While it's long been debated in the media, Lovie Smith, without being prompted, mentioned the possibility of sliding Charles Tillman into the free safety role this season. Cornerbacks just moved up on the Bears' list of priorities this draft. Here are five corners who could take over for P-Nut.
Aaron Williams, Texas, 6' 0" 1/2, 192-pounds
Williams is projected to go in the late first round, so Chicago would have to bypass its offensive-line needs with its 29th overall pick. That said, he is a talented corner whose size would make him a good fit in the Bears secondary. In coverage, he is only average. He often backpedals too upright and has a tendency to bite on double moves. In press coverage, he will need to become more physical with receivers at the line of scrimmage. His biggest knock is inconsistency.
On the other hand, Williams is very good in run support. He shows a great ability to shed blocks and is very aggressive in attacking the ball carrier. His technique in tackling is above average and he has the ability to bring down bigger runners. He is also solid when trailing receivers and has enough make-up speed to knock down balls from behind.
While he doesn't have the ball-stripping ability of Tillman, Williams shows a lot of the same talents. He's a big corner who would fit well in the Cover 2 scheme. If Chicago decides to forego the offensive line until later rounds, Williams would be a solid first-round replacement for Tillman.
Brandon Harris, Miami, 5' 10" 1/2, 193-pounds
Harris is a prototypical cover corner. He excels in man coverage, and while his awareness in zone coverage needs work, his athleticism often makes up for his lack of positioning. Due to his blazing speed, he is outstanding at breaking on the ball and covering ground while the pass is in the air.
He is not afraid to come up in run support and does a good job of keeping contain on the edge. While not the best tackler -- he can beat by ball carriers when one-on-one in space -- he often finds a way to bring the runner down.
Harris has good size and instincts. Physically, he might not be the ideal fit for the Bears' Cover 2 but he's a talented player who, at the very least, would be a solid nickelback. Many scouts at the combine feel he will be a solid-to-spectacular defender in the NFL.
Davon House, New Mexico State, 6' 0", 190-pounds
House was a three-year starter for the Aggies who didn't miss any time due to injury. He is at his best in bump-and-run coverage due to his long arms and strong upper body. He has good speed and the big body the Bears look for in cornerbacks. Against the run, he shows great effort but often wraps up too high and can be run over by bigger backs.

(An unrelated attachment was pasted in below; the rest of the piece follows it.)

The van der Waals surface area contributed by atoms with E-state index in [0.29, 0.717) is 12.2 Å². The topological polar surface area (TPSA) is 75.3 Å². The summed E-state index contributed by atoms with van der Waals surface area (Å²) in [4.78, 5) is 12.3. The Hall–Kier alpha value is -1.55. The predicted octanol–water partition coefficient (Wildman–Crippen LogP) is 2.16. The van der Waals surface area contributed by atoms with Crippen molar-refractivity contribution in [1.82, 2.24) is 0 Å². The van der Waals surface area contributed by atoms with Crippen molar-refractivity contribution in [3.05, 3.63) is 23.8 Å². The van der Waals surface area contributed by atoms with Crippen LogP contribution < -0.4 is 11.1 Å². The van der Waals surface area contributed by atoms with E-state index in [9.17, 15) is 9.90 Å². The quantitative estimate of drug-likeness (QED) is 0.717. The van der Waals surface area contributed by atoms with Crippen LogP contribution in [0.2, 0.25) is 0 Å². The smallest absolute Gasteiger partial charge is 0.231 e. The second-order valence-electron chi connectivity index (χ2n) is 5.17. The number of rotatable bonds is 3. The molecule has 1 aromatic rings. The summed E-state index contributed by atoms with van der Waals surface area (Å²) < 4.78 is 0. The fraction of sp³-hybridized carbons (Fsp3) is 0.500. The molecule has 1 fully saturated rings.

House is coming off the board in mock drafts in the late second round. He is a project and most likely wouldn't be able to come in and start right away. Yet his size and physicality, along with a few years learning at the NFL level, could make him a solid shut-down corner in a few years. The Bears will most likely have an opportunity to pick him up at 62, and while he may not be able to take Tillman's spot immediately, the intangibles are there for him to be a solid producer in years to come.
Ras-I Dowling, Virginia, 6' 1" 1/2, 201-pounds
Dowling is one of the biggest, and arguably one of the most talented cornerbacks in the draft. He has outstanding instincts and is great at reading offensive sets before the snap. He has above-average ball skills, long arms and good leaping ability. Against the run, Dowling is a beast. His tackling is above average and he is very aggressive in getting to the ball carrier.
Man-to-man coverage is not his strong suite but he can hold his own against possession receivers. Speedier receivers at the NFL level will give him trouble. He's at his best in zone coverage and is great at reading the eyes of opposing quarterbacks. His body control and balance are very good, and he's not afraid to get physical with receivers at the line of scrimmage.
Dowling's height and skill-set make him a perfect fit for the Bears' Cover 2. Many scouts feel he may be better suited at safety due to his average top-end speed, but corners don't need to be lightning fast in coach Lovie Smith's system. He only needs to be able to jam receivers, cover his zone and give solid run support -- three areas where he excels.
In addition, he played under Virginia defensive coordinator Jim Reid, who spent two years with the Miami Dolphins. Reid runs a pro system in Charlottesville, meaning Dowling could most likely jump in and start from day one. He is projected to come off the board in early Round 2. If he falls to Jerry Angelo and company at 62nd overall, it's hard to imagine them passing him up.
Shareece Wright, USC, 5' 11", 182-pounds
One scout at the combine said Wright could turn out to be the best cover corner in the 2011 draft. He's a gambler who will often get beat and then come back strong on the next play. He has great playmaking ability and can mirror most collegiate wide receivers. In zone coverage, he has demonstrated solid diagnostic skills. He's big and very strong, and flashes a mean streak at times, especially in run support.
The knock on Wright has been his off-the-field issues. He was ruled academically ineligible for the 2009 season, yet many scouts believe he has matured immeasurably since then and will not be a distraction to any NFL team. He most likely won't show great measurables at the combine, which could cause him to fall to the middle rounds. If he's available in Round 3 or Round 4, Angelo could end up getting the steal of the draft.
Jeremy Stoltz is Publisher of BearReport.com. To read him every day, visit BearReport.com and become a Chicago Bears insider.